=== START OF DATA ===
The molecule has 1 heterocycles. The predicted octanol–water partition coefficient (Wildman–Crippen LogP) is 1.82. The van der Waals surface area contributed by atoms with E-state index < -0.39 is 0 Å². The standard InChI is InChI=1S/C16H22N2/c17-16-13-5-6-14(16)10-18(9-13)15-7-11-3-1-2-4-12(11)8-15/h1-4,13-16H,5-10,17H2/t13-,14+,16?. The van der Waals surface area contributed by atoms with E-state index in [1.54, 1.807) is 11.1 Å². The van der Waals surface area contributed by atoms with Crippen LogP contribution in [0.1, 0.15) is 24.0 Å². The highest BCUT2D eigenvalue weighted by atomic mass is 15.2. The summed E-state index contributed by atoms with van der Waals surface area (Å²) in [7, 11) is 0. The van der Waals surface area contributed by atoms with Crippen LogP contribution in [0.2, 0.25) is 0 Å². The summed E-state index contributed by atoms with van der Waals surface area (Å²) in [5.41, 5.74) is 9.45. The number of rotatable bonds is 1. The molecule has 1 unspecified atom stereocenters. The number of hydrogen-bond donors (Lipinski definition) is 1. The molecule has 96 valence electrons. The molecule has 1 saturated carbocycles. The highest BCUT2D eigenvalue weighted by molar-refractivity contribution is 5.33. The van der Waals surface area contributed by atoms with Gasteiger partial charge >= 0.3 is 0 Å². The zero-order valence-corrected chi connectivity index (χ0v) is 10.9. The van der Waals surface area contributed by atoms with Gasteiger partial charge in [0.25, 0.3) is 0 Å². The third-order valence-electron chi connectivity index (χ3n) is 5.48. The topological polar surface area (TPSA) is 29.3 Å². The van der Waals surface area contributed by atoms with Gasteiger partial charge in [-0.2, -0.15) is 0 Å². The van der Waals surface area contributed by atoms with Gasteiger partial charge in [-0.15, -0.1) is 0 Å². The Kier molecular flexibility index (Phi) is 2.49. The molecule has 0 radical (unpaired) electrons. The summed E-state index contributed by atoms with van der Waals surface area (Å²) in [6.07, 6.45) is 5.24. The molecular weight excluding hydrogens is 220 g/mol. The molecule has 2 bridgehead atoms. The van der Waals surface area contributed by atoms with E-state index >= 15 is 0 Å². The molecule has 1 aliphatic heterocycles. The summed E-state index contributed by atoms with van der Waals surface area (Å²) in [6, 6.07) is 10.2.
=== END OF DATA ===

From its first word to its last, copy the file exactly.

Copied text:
The molecule has 1 heterocycles. The predicted octanol–water partition coefficient (Wildman–Crippen LogP) is 1.82. The van der Waals surface area contributed by atoms with E-state index < -0.39 is 0 Å². The standard InChI is InChI=1S/C16H22N2/c17-16-13-5-6-14(16)10-18(9-13)15-7-11-3-1-2-4-12(11)8-15/h1-4,13-16H,5-10,17H2/t13-,14+,16?. The van der Waals surface area contributed by atoms with E-state index in [1.54, 1.807) is 11.1 Å². The van der Waals surface area contributed by atoms with Crippen LogP contribution in [0.1, 0.15) is 24.0 Å². The highest BCUT2D eigenvalue weighted by atomic mass is 15.2. The summed E-state index contributed by atoms with van der Waals surface area (Å²) in [7, 11) is 0. The van der Waals surface area contributed by atoms with Crippen LogP contribution in [0.2, 0.25) is 0 Å². The summed E-state index contributed by atoms with van der Waals surface area (Å²) in [5.41, 5.74) is 9.45. The number of rotatable bonds is 1. The molecule has 1 unspecified atom stereocenters. The number of hydrogen-bond donors (Lipinski definition) is 1. The molecule has 96 valence electrons. The molecule has 1 saturated carbocycles. The highest BCUT2D eigenvalue weighted by molar-refractivity contribution is 5.33. The van der Waals surface area contributed by atoms with Gasteiger partial charge >= 0.3 is 0 Å². The zero-order valence-corrected chi connectivity index (χ0v) is 10.9. The van der Waals surface area contributed by atoms with Gasteiger partial charge in [0.25, 0.3) is 0 Å². The third-order valence-electron chi connectivity index (χ3n) is 5.48. The topological polar surface area (TPSA) is 29.3 Å². The van der Waals surface area contributed by atoms with Gasteiger partial charge in [-0.2, -0.15) is 0 Å². The van der Waals surface area contributed by atoms with Gasteiger partial charge in [-0.15, -0.1) is 0 Å². The Kier molecular flexibility index (Phi) is 2.49. The molecule has 0 radical (unpaired) electrons. The summed E-state index contributed by atoms with van der Waals surface area (Å²) in [6.07, 6.45) is 5.24. The molecular weight excluding hydrogens is 220 g/mol. The molecule has 2 bridgehead atoms. The van der Waals surface area contributed by atoms with E-state index >= 15 is 0 Å². The molecule has 1 aliphatic heterocycles. The summed E-state index contributed by atoms with van der Waals surface area (Å²) in [6, 6.07) is 10.2.